As I write this missive, we’re one year into a national COVID pandemic and in the middle of great unrest in our nation’s capital. Disaster. Catastrophe.
I’m reminded of a fictional story of a church which had a bar move in next door. For three weeks, the church members fasted and prayed that God would destroy it. Sure enough, a storm blows through, lighting strikes, and the bar burns to the ground. The owner of the bar sued the church, but the church denied responsibility. The judge hearing the case was confused when he realized there was a bar owner that believed in the power of prayer, but a church that didn’t.
It may be a silly story, but it shows how we often think of God waiting to smite the wicked with disaster. We even put it on our insurance forms: “Act of God.” Is God behind these things? Are they acts of judgment?
In Luke 13 (see verses 1-8), Jesus is teaching the crowds about interpreting the times spiritually, much like one would recognize signs of change in the weather. At some point, someone shouts out a question about the latest headlines. Two recent disasters were on his audience’s mind: 1) While making sacrifices in the Jerusalem Temple, some sort of riot erupted, and several Galileans were killed by Roman soldiers; and in an unrelated event 2) Eighteen people in Jerusalem were crushed when a tower fell on them (perhaps in a building accident.)
These events were the talk of the town. So, Jesus answers the questions on everyone’s mind, “Do you think that these Galileans were worse sinners than all the other Galileans because they suffered this way? I tell you, no! But unless you repent, you too will all perish. Or those eighteen who died when the tower in Siloam fell on them—do you think they were more guilty than all the others living in Jerusalem? I tell you, no! But unless you repent, you too will all perish.”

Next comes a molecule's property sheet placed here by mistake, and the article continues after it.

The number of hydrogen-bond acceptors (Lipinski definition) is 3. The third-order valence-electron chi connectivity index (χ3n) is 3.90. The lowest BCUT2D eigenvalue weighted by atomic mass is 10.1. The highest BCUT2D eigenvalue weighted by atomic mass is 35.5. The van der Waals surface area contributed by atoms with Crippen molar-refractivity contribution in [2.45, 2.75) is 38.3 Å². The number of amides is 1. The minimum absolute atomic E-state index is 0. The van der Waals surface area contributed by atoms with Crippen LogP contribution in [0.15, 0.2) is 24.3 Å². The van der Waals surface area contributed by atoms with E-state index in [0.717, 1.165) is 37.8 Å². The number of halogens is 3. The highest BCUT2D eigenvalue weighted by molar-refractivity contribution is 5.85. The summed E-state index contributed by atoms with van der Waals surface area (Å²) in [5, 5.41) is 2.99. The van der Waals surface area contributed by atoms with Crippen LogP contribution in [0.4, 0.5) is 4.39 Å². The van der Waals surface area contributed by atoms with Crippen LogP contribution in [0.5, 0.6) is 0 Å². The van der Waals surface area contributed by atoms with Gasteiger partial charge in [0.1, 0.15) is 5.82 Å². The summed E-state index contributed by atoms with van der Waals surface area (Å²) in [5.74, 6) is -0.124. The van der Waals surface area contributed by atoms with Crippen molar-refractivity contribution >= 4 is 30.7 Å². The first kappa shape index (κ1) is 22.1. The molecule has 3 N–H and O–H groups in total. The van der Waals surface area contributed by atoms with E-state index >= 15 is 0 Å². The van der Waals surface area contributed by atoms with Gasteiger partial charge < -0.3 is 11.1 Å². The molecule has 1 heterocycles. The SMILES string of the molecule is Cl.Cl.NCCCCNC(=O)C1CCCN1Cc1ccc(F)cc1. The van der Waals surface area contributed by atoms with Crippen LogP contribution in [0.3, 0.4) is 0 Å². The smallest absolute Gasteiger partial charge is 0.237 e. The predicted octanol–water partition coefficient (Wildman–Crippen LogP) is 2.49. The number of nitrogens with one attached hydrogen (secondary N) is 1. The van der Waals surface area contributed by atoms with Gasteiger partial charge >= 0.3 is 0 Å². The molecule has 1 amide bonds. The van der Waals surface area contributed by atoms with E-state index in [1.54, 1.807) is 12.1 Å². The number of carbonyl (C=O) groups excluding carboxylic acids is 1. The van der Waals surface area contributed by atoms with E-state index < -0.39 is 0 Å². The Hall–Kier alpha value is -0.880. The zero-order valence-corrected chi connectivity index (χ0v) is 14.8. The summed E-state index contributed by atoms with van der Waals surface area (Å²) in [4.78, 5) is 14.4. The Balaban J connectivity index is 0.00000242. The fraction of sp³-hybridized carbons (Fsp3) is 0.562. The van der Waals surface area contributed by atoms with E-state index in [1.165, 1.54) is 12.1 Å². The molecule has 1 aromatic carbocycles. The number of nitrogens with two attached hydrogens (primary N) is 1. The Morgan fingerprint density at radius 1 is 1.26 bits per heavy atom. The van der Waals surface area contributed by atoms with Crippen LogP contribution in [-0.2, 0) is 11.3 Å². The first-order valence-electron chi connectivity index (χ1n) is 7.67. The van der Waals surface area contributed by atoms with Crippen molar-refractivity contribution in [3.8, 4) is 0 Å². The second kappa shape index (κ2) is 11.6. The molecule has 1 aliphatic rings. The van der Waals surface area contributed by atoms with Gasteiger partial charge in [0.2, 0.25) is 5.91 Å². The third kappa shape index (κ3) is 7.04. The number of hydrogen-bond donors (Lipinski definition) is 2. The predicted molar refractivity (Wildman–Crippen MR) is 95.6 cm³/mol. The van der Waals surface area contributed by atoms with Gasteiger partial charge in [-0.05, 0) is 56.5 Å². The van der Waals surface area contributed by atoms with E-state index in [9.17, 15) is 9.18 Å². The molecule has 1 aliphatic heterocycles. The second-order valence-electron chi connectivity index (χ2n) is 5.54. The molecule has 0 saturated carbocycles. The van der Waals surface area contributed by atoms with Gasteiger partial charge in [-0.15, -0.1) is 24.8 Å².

Were these disasters God’s judgment? Jesus answers the question twice, “I tell you no!” One was a terrible accident, and one was a terrible crime. God didn’t do it.
Jesus doesn’t pass up the opportunity to make a spiritual point about these news stories. The same fate—or similar—awaits us all. So, we all need to be spiritually prepared and repentant. (I think when he says “you too” it is especially poignant since both disasters took place in Jerusalem, and within years the temple would be destroyed and many Jews murdered.)
But Jesus continues in verse 6 with a parable of a fig tree. For three years a vineyard owner looked for fruit on his tree but found none. Tempted to cut the tree down, he instead tended the tree for one more year. It’s a story of God’s tender patience with us. God wants us to repent and bear fruit. But we don’t have forever.
Jim Mann, Ph.D., pastors New Life Church at Robson Ranch. This interdenominational church meets at the Robson clubhouse on Sunday mornings at 8:30 a.m. and online. Visit www.newlifedenton.org or www.drjimmann.com for more information.